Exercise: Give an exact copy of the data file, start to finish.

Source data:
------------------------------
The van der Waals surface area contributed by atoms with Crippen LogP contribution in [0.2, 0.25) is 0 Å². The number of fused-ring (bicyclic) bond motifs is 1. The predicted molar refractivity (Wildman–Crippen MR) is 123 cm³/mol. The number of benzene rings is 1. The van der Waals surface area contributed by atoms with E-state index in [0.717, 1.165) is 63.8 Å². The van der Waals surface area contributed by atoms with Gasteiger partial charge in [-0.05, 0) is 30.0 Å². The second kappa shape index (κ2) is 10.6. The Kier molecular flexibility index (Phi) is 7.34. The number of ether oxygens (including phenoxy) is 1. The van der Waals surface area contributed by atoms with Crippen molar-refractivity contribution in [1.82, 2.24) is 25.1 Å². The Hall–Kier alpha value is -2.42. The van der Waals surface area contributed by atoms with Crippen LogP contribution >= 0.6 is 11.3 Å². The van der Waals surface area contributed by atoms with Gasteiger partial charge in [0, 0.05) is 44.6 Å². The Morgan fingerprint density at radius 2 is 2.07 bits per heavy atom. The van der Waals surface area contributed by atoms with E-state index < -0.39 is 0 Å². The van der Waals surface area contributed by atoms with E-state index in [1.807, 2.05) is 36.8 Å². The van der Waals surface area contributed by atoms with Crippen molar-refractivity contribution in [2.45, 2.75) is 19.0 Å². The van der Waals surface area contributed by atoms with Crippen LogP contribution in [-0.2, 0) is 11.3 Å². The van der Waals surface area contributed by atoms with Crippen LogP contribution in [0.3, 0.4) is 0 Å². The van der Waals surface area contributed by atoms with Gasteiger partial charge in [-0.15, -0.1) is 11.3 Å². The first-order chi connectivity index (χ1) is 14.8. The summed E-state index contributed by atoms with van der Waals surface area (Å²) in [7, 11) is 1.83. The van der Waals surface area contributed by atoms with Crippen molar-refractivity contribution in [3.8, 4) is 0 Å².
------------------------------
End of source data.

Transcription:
The van der Waals surface area contributed by atoms with Crippen LogP contribution in [0.2, 0.25) is 0 Å². The number of fused-ring (bicyclic) bond motifs is 1. The predicted molar refractivity (Wildman–Crippen MR) is 123 cm³/mol. The number of benzene rings is 1. The van der Waals surface area contributed by atoms with E-state index in [0.717, 1.165) is 63.8 Å². The van der Waals surface area contributed by atoms with Gasteiger partial charge in [-0.05, 0) is 30.0 Å². The second kappa shape index (κ2) is 10.6. The Kier molecular flexibility index (Phi) is 7.34. The number of ether oxygens (including phenoxy) is 1. The van der Waals surface area contributed by atoms with Crippen molar-refractivity contribution in [1.82, 2.24) is 25.1 Å². The Hall–Kier alpha value is -2.42. The van der Waals surface area contributed by atoms with Crippen LogP contribution >= 0.6 is 11.3 Å². The van der Waals surface area contributed by atoms with Gasteiger partial charge in [0, 0.05) is 44.6 Å². The Morgan fingerprint density at radius 2 is 2.07 bits per heavy atom. The van der Waals surface area contributed by atoms with E-state index < -0.39 is 0 Å². The van der Waals surface area contributed by atoms with E-state index in [1.807, 2.05) is 36.8 Å². The van der Waals surface area contributed by atoms with Crippen molar-refractivity contribution in [2.45, 2.75) is 19.0 Å². The van der Waals surface area contributed by atoms with Crippen LogP contribution in [-0.2, 0) is 11.3 Å². The van der Waals surface area contributed by atoms with Crippen LogP contribution in [0.3, 0.4) is 0 Å². The van der Waals surface area contributed by atoms with Gasteiger partial charge in [-0.15, -0.1) is 11.3 Å². The first-order chi connectivity index (χ1) is 14.8. The summed E-state index contributed by atoms with van der Waals surface area (Å²) in [7, 11) is 1.83. The van der Waals surface area contributed by atoms with Crippen molar-refractivity contribution in [3.8, 4) is 0 Å².